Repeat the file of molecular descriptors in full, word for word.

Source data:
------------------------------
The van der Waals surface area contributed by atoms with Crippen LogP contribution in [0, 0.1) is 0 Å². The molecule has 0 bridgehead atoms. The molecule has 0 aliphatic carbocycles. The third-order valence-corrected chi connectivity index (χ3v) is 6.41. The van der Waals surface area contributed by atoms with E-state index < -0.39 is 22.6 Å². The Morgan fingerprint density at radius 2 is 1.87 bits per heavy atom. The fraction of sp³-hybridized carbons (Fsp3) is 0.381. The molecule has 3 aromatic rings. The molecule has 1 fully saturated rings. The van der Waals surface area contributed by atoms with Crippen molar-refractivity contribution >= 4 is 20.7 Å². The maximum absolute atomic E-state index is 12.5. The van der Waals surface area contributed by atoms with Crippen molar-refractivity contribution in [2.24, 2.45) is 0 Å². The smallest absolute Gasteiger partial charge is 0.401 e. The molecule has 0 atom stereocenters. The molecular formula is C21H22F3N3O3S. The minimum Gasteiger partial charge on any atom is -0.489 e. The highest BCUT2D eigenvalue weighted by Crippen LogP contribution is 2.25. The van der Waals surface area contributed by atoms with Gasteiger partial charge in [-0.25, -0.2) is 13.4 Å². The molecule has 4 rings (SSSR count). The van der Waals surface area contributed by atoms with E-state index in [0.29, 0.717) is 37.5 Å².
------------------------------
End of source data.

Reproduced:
The van der Waals surface area contributed by atoms with Crippen LogP contribution in [0, 0.1) is 0 Å². The molecule has 0 bridgehead atoms. The molecule has 0 aliphatic carbocycles. The third-order valence-corrected chi connectivity index (χ3v) is 6.41. The van der Waals surface area contributed by atoms with E-state index < -0.39 is 22.6 Å². The Morgan fingerprint density at radius 2 is 1.87 bits per heavy atom. The fraction of sp³-hybridized carbons (Fsp3) is 0.381. The molecule has 3 aromatic rings. The molecule has 1 fully saturated rings. The van der Waals surface area contributed by atoms with Crippen molar-refractivity contribution >= 4 is 20.7 Å². The maximum absolute atomic E-state index is 12.5. The van der Waals surface area contributed by atoms with Crippen molar-refractivity contribution in [2.24, 2.45) is 0 Å². The smallest absolute Gasteiger partial charge is 0.401 e. The molecule has 0 atom stereocenters. The molecular formula is C21H22F3N3O3S. The minimum Gasteiger partial charge on any atom is -0.489 e. The highest BCUT2D eigenvalue weighted by Crippen LogP contribution is 2.25. The van der Waals surface area contributed by atoms with Gasteiger partial charge in [-0.25, -0.2) is 13.4 Å². The molecule has 4 rings (SSSR count). The van der Waals surface area contributed by atoms with E-state index in [0.29, 0.717) is 37.5 Å².